Meryl Streep, Reese Witherspoon, Shonda Rhimes and more than 300 other women are taking a stand against sexual harassment and assault in the entertainment industry by launching Time’s Up—a movement that aims to promote equality and safety in the workplace. The initiative addresses legislation, corporate policy and hiring practices and aggregates resources. “Earning a living should not come at the cost of anyone’s safety, dignity or morale,” Rhimes said in a statement appearing in a Time’s Up email. “Every person should get to work in an environment free from abuse, assault and discrimination. It’s well past time to change the culture of the environment where most of us spend the majority of our day – the work place. 51% of our population is female, over 30% of our population is of color. Those are important, vital, economically powerfully voices that need to be heard at every level.” She also added, “Time’s Up is working to make sure the people walking the corridors of power within the workplace and in politics truly reflect the full mix of America—the real America that looks like and includes all of us. Look, this isn’t going to be easy but it is right. And fighting for what is right can seem hard. But letting what is wrong become normal is not easier—it is just more shameful.” You can read the whole article and Time’s Up letter at the The New York Times website.
In honor of the centennial of women being granted the right to vote in New York, the New-York Historical Society will screen the Meryl Streep-narrated documentary We Rise. The short film, which also features Alicia Keys’ original song “We Are Here,” tells the story of the women who fought for change in the U.S. during the early 20th century. The doc will profile many women of the era, including suffragist and black women’s organizations leader Addie Hunton, Henry Street Settlement founder Lillian Ward and birth control activist Margaret Sanger, to name a few.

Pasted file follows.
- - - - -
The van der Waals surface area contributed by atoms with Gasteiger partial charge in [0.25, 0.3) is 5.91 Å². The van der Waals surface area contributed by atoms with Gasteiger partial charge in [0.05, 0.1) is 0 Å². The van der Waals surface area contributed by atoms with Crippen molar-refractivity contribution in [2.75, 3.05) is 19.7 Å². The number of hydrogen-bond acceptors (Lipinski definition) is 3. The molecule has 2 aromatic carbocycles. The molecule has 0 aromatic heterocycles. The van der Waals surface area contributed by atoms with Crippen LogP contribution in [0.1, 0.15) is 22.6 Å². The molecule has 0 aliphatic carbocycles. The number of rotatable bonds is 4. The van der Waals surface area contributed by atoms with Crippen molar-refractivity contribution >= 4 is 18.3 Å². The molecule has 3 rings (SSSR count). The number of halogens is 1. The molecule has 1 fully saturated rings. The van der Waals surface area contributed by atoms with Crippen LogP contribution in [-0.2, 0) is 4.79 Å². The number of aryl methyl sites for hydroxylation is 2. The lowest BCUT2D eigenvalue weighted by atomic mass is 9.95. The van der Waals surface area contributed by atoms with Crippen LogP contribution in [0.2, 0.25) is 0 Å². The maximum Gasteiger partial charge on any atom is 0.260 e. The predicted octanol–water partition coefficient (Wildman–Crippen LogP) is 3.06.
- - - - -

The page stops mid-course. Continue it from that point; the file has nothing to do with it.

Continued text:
“We are proud to celebrate the centennial of women’s suffrage in New York this year with a powerful new film and exhibition, each one showing how a determined group of people struggling for rights and equality can succeed in creating change,” NYHS CEO and president Dr. Louise Mirrer said Wednesday in a statement. “We Rise recounts a period of history that tends to be overlooked in textbooks, but the impact of those first decades of the 20th century leading up to women’s suffrage in New York is still felt today.” The film will premiere Nov. 3, the same day as the opening of the society’s latest exhibit, Hotbed. The exhibit will feature the bohemian vibe of Greenwich Village in the early 20th century and will explain the pivotal role female artists and activists played in earning the right to vote. We Rise will play on rotation with the film New York Story in the historical society’s ground-floor theater. Many thanks to Frank and Glenn for the heads-up.
It’s been a busy Tuesday for Meryl Streep, having attended both the Women for Women Luncheon and the 100th Anniversary of Planned Parenthood. At the luncheon, Hillary Clinton was the featured speaker and was interviewed by Christiane Amanpour, CNN’s chief international correspondent and anchor of “Amanpour.” Streep, Donna Karan, Billie Jean King and Sophie Turner were among the 650 women who attended the luncheon at 583 Park Avenue. The event succeeded in raising $1.2 million for the programs that improve women’s lives in countries affected by conflict and war. Later in the evening, Meryl was joined by Tina Fey and Scarlett Johansson to support Planned Parenthood at its centennial celebration, and to hear Clinton urge continued activism on behalf of women and girls around the world, and access to services like pregnancy and maternity care. Advancing women’s rights and opportunities, Clinton said at the event Tuesday evening — during which she received an award — “remains the great unfinished business of the 21st century. And some days, it seems like it may be even more unfinished than we’d hoped.” Pictures from both events have been added to the photo gallery, alongside some new pictures from the PEN America Gala.
Although Donald Trump’s rise to political prominence has been a difficult and painful experience for the millions of people he has relentlessly denigrated, there is one silver lining to his candidacy – the renewed national dialogue on sexual assault. Since the leaked recording of his sexually predatory conversation with Billy Bush in 2005 reached national media attention, the response has been both heartbreaking and empowering. As a duel effort to give women space to openly talk about the negative personal effects of sexual assault and defeat Trump, these celebrities appeared in a powerful video for Hillary Clinton in which they got real about why sexual assault is not OK. The video, produced by the group Humanity for Hillary, features women telling their sexual assault stories and explaining why rape culture is not ok. Over a dozen celebrities, including Meryl Streep, Whoopi Goldberg, Amy Schumer, Rose McGowan, and Amber Tamblyn, appeared in the video, with Tamblyn taking a leading role.